A lot of places require a secondary membrane under shingles although,
up north I have seen them nail the shingles right to the plywood.
I used Grace Ice and Water under mine but we have hurricanes that will
peel shingles off, even with the required 6 nails each.
On Sep 7, 4:49 pm, firstname.lastname@example.org wrote:
I never understood why someone would omit the building paper when
doing so instantly voids the warranty. I guess some don't think the
warranty is worth anything at all, but if you never use it what's it
really worth? When someone works for someone else they can't be
taking liberties with warranty coverage and the owner's piece of
mind. Finding out they'd cut a corner, and a cheap one at that, and
potentially put the owner at greater financial risk, won't reflect too
well on them.
The building felt requirement doesn't make a whole lot of sense to
me. I'm with you on the membrane underlayment and would understand
if it were required everywhere. The only problem I'm seeing with it
is that some guys put on the membrane and then feel no particular rush
to get the shingles on. The manufacturers all stipulate the maximum
length of exposure to sunlight as it degrades the membrane. One house
going up near here has been under the membrane for almost nine
months. I guess even if the membrane suffered some degradation it
would still be at least equal to building felt...
On Tue, 07 Sep 2010 14:58:07 -0700, RicodJour wrote:
Yeah, if it's needed for warranty, I'd do it. If it's not, then it'd
probably depend on the building's use and the underlying roof
construction (separate timbers vs. OSB, say). I'm not sure that felt does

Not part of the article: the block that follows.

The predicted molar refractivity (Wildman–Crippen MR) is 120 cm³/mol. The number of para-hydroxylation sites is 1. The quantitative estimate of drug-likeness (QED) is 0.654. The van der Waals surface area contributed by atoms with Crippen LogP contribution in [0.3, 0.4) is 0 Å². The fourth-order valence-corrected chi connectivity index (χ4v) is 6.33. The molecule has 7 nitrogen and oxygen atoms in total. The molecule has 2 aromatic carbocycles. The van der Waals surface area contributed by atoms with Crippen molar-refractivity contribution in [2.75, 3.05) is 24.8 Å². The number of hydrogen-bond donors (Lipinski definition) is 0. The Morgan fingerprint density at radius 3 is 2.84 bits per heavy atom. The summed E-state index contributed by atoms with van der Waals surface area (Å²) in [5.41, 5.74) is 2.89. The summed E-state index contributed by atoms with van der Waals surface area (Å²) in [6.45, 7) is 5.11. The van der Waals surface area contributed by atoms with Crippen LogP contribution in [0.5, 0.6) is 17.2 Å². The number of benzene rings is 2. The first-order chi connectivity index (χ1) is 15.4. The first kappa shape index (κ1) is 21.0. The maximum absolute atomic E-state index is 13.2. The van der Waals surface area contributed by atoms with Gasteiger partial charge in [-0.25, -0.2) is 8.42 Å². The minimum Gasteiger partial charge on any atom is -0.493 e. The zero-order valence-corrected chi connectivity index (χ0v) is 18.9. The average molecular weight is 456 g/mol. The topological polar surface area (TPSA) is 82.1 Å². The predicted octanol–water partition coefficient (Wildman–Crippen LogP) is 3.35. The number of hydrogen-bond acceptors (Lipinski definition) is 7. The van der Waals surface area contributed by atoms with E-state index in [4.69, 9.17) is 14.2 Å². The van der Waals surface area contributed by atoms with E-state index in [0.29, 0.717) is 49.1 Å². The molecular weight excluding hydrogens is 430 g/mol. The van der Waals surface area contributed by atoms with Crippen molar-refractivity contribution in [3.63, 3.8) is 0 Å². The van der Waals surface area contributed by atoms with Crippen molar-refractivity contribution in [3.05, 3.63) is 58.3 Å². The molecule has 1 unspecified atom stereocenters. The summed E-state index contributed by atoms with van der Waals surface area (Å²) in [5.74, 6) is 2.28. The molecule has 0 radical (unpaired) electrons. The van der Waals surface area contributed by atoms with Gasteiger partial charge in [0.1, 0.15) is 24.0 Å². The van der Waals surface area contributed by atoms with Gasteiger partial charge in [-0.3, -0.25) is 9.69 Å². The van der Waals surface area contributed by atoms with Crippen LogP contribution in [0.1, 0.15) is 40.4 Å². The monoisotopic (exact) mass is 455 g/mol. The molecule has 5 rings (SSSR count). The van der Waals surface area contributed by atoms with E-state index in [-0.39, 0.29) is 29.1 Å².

much for stopping moisture, but I suspect it helps to make things air-
tight (so may be beneficial on any kind of heated structure)
No building code where I am - but also not much building going on, so I
can't comment on what standard practice is!
If you're talking about reroofing, mebbe so, but code requires felt.
I'm in NY, so this is the NY state code, which is a slightly modified
§RR905 REQUIREMENTS FOR ROOF COVERINGS
§RR905.1 Roof covering application. Roof coverings shall be applied in
accordance with the applicable provisions of this section and the
manufacturer's installation instructions.
The manufacturers all require it, so code requires it, but there's
also this specific bit:
§RR905.2.7 Underlayment application. For roof slopes from two units
vertical in 12 units horizontal (17-percent slope), up to four units
vertical in 12 units horizontal (33-percent slope), underlayment
two layers applied in the following manner. Apply a 19-inch (483
strip of underlayment felt parallel with and starting at the eaves,
fastened sufficiently to hold in place. Starting at the eave, apply
inch-wide (914 mm) sheets of underlayment, overlapping successive
19 inches (483 mm), and fastened sufficiently to hold in place. For
slopes of four units vertical in 12 units horizontal (33-percent
or greater, underlayment shall be one layer applied in the following
manner. Underlayment shall be applied shingle fashion, parallel to
starting from the eave and lapped 2 inches (51 mm), fastened
to hold in place. End laps shall be offset by 6 feet (1829 mm).
Where are you and what code do they use in your area that permits
omission of the underlayment?
Sorry, I should have been more explicit. I'm in Ontario, Canada, right
across the lake from NY State.
Shingles right on top of plywood is quite legal here, and is 100% what new-
home builders do. Not a single new-home builder here puts anything more
than bare shingles, even on a million-dollar home, unless the buyer
specifically purchases upgrades. Believe it or not.
So, who said builders always follow Code? :)
I'd be really surprised if that is not a violation of Code in Canuckstan
being as in general Codes mimic others very closely and the reqm't for
following manufacturers' instructions is quite the common first step.
I looked up the Ontario code online, and maybe it was the format, but